In Glencolmcille (III)

(part I) (part II)

Seamus is a big elderly American of Irish descent. He is in level 2. Of course he takes the car to drive around the corner to go shopping. On the third day he has a puncture. One of the locals helps him out. In the shop I hear him, his voice booming, ask the shopkeeper how to thank his benefactor. ‘So what would he like? Shall I buy him a bottle of whiskey?‘ The shopkeeper and his son don’t say much. ‘He doesn’t drink,’ their answer is barely audible. ‘Well how about a box of chocolates?‘ Shoulders are shrugged. ‘Well, should I give him money? How much would be appropriate?‘ Seamus is at a loss. He doesn’t understand that you don’t talk about such things. His best bet would have been to pay the man a visit, and quietly leave a small present on the table.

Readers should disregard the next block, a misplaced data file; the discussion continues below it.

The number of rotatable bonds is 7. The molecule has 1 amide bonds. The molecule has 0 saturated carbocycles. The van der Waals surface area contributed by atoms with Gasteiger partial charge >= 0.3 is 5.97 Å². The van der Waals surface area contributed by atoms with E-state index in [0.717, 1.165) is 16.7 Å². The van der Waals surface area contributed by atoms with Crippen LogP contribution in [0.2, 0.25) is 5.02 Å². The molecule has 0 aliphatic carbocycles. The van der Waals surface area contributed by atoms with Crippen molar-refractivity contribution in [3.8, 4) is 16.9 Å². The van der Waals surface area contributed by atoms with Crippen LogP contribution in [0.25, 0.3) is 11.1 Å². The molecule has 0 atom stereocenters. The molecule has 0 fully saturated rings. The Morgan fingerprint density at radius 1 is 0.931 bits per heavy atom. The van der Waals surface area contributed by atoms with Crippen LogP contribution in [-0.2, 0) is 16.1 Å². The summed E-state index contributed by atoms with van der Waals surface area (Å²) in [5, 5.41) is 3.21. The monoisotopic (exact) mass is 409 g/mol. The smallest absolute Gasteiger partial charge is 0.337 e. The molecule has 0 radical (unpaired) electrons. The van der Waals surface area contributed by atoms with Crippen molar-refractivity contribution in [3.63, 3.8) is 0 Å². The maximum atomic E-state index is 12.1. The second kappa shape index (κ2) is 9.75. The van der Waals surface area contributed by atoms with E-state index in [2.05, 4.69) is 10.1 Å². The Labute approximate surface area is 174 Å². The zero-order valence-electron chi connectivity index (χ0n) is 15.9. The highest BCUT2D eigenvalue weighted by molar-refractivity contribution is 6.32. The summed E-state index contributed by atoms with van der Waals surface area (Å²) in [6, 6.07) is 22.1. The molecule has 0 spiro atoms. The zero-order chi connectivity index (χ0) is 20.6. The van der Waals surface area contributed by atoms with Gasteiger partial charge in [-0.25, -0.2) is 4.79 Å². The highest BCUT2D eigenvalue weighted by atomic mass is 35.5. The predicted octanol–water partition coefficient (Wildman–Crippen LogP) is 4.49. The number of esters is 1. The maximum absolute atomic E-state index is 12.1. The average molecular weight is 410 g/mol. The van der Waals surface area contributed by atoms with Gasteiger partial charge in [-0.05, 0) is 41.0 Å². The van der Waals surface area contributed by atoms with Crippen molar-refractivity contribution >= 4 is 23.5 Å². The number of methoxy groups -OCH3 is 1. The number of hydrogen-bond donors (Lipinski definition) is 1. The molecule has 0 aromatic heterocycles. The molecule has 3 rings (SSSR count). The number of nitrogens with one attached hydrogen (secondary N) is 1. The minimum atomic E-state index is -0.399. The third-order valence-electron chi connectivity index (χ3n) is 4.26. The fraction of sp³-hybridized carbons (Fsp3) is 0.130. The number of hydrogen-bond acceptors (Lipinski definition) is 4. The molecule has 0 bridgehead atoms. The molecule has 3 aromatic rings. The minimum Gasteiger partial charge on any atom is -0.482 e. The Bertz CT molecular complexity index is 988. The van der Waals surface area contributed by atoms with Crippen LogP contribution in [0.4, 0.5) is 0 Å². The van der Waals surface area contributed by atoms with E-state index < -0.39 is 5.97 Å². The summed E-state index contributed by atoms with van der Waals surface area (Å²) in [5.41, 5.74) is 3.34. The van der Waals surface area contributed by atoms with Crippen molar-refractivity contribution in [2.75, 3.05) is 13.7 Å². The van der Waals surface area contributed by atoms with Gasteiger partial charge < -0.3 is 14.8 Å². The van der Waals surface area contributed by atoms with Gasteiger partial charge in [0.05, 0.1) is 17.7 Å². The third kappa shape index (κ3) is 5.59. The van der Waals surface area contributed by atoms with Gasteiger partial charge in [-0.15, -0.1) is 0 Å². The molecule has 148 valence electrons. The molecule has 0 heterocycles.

Seamus takes Birgitta and myself for a drive around the area. We go up Bun Glas, a pass over the mountains. It is a scary drive, the fog is out and thick as peasoup. On the summit you’re supposed to have a beautiful view of the cliffs of Slieve League. But today we can hardly see the back of our hands. Seamus takes pictures of everything he sees. Even the fog doesn’t escape from his viewer. ‘I brought plenty of film, so I can show the folks at home.‘ His wife did not want to come along. Later in the Rusty Mackerel in Teelin – a famous pub the heart of the Gaeltacht – he starts telling us about how he used to beat his children. He didn’t know any better, he says, his father used to beat him too, and the nuns were no better. He confesses some more. Both Birgitta and I feel a little embarrassed. We feel we’ve just arrived in an Oprah Winfrey show. We’re not used to this American frankness. On the way back he asks us what language we speak in our countries. Dutch and Swedish, of course. ‘And do you speak it well, with your parents?’ He thinks the entire world speaks English. A few days later we take him along to see a formation of three pre-Celtic passage graves. When the sun sets, the light shines through the openings of the three graves. ‘Is that a fort?‘ he asks. ‘It’s a grave. Two thousand b.c., Seamus!‘ ‘Oh really?‘ he says and takes a picture. Then he’s off. Pre celtic times don’t mean much to someone whose own constitution’s just a quarter of a century old.